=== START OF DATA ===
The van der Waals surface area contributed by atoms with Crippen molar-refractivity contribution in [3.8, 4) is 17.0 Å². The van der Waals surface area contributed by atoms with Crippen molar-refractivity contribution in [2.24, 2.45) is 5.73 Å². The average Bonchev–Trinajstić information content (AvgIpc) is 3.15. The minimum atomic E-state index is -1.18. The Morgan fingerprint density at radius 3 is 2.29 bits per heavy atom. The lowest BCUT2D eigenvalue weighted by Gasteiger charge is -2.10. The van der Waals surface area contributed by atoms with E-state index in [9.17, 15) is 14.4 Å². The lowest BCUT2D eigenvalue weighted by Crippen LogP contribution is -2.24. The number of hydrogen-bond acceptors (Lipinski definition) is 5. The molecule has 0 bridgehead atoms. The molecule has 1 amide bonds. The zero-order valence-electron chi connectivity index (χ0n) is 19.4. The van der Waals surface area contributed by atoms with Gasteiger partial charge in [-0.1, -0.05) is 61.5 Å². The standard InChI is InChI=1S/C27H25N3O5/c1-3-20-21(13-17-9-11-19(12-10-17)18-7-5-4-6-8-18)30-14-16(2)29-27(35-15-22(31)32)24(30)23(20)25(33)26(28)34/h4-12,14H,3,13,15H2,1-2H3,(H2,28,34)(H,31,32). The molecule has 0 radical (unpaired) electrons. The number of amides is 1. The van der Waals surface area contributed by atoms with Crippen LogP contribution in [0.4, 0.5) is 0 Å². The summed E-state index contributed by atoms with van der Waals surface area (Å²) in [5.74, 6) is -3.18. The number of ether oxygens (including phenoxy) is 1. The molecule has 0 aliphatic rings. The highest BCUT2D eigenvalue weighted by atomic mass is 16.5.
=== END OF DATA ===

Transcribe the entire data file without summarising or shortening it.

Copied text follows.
The van der Waals surface area contributed by atoms with Crippen molar-refractivity contribution in [3.8, 4) is 17.0 Å². The van der Waals surface area contributed by atoms with Crippen molar-refractivity contribution in [2.24, 2.45) is 5.73 Å². The average Bonchev–Trinajstić information content (AvgIpc) is 3.15. The minimum atomic E-state index is -1.18. The Morgan fingerprint density at radius 3 is 2.29 bits per heavy atom. The lowest BCUT2D eigenvalue weighted by Gasteiger charge is -2.10. The van der Waals surface area contributed by atoms with E-state index in [9.17, 15) is 14.4 Å². The lowest BCUT2D eigenvalue weighted by Crippen LogP contribution is -2.24. The number of hydrogen-bond acceptors (Lipinski definition) is 5. The molecule has 0 bridgehead atoms. The molecule has 1 amide bonds. The zero-order valence-electron chi connectivity index (χ0n) is 19.4. The van der Waals surface area contributed by atoms with Gasteiger partial charge in [-0.1, -0.05) is 61.5 Å². The standard InChI is InChI=1S/C27H25N3O5/c1-3-20-21(13-17-9-11-19(12-10-17)18-7-5-4-6-8-18)30-14-16(2)29-27(35-15-22(31)32)24(30)23(20)25(33)26(28)34/h4-12,14H,3,13,15H2,1-2H3,(H2,28,34)(H,31,32). The molecule has 0 radical (unpaired) electrons. The number of amides is 1. The van der Waals surface area contributed by atoms with Crippen LogP contribution in [0.4, 0.5) is 0 Å². The summed E-state index contributed by atoms with van der Waals surface area (Å²) in [5.74, 6) is -3.18. The number of ether oxygens (including phenoxy) is 1. The molecule has 0 aliphatic rings. The highest BCUT2D eigenvalue weighted by atomic mass is 16.5.